This is a list of my favorite climbing related books. I’ll be updating it as time goes on. So, be sure to check back to see what new ones I’ve added. Also, if you have a favorite that isn’t on my list, send the title my way, and I’ll check it out!
Alone on the Wall by Alex Honnold with David Robert
I knew about Alex Honnold before I read the book. I was already psyched by what he was doing, so when he posted that he had written a book, and it had just been released, I immediately bought it. This was the first non-fiction book I went out and bought that wasn’t required for a class. Why I love this book? Well, I mentioned in the blog post about myself that I had some epiphany and steered my life in a different direction. Now, you know the reason I did it. Alone on the Wall, besides being well written, made me understand what I had been missing. It reminded me that there was a deeper calling inside me that not only deserved, but demanded to be heard. This books lets you see and be a part of the climbing dream (well mine anyways). My copy traveled to Africa, Europe, and out to California with me. It’s filled with my reviews (the origin of this site), sketches for my van conversion, a to-do list of climbs, and a sugar packet wrapper from… I’m not actually sure where . The point is even if you don’t want to live out of a van, this book puts you inside the head of one of the world’s top climbers. And for those 234 pages, that’s the only place you’ll want to be.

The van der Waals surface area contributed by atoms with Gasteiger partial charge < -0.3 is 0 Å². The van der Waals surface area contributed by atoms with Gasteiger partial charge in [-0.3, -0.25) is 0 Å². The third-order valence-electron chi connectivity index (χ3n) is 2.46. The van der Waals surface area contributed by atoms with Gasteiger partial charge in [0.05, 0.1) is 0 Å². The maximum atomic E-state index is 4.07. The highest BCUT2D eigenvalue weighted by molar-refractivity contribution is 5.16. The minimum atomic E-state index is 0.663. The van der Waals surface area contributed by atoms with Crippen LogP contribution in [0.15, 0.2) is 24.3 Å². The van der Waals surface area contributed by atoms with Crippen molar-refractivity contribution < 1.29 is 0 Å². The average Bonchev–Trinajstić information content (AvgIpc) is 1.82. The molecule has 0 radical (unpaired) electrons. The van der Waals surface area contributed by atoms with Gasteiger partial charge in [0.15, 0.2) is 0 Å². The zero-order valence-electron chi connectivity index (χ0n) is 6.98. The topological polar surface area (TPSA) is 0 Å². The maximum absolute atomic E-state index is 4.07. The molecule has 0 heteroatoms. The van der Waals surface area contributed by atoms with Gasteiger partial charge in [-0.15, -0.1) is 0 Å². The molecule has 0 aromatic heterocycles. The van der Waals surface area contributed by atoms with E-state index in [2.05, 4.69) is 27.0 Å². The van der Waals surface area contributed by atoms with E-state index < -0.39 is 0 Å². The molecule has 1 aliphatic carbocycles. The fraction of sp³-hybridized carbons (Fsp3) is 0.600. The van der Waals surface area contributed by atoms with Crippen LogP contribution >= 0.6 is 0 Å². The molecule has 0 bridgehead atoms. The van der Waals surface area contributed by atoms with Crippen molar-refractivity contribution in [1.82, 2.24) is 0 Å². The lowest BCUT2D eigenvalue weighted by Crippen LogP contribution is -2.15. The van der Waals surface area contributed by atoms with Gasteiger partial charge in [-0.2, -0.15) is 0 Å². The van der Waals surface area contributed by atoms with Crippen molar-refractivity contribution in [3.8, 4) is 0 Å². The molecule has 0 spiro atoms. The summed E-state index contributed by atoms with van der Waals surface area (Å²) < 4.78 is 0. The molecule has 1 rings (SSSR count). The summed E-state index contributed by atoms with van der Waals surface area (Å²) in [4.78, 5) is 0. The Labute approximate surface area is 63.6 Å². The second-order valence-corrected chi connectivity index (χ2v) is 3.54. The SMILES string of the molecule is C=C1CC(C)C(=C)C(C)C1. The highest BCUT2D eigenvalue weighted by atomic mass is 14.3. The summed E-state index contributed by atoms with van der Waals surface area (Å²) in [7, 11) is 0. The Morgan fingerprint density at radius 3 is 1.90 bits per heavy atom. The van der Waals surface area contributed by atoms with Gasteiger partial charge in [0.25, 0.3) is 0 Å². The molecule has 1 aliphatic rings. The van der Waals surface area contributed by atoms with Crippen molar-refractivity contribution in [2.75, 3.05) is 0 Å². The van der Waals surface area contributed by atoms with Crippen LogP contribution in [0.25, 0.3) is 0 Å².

Why We Climb by Chris Noble
I found out about this book, because a bunch of climbers I follow such as Conrad Anker and Alex Honnold posted about it. So, of course since they endorsed it, I looked it up and thought it sounded awesome. See, Noble uses interviews with top climbers to try to figure out why some of us are called to climb not just for exercise or for fun (although that’s part of it), but because it feels like it is what we are meant to do. Our purpose in life to put it simply. How rad is that? Now, as I type this post for the first time (2/19/17) I’m only 52 pages in. However, when I started reading, I would dog-ear pages (yes I do that) so I could go back and find text that stood out to me. Well, eventually I decided to pull out the highlighter, so I didn’t dog-ear every single page of the book (see even I draw the line somewhere). Seriously, this book is awesome, and I haven’t even gotten to the interviews yet. Needless to say, I’m pumped to continue reading!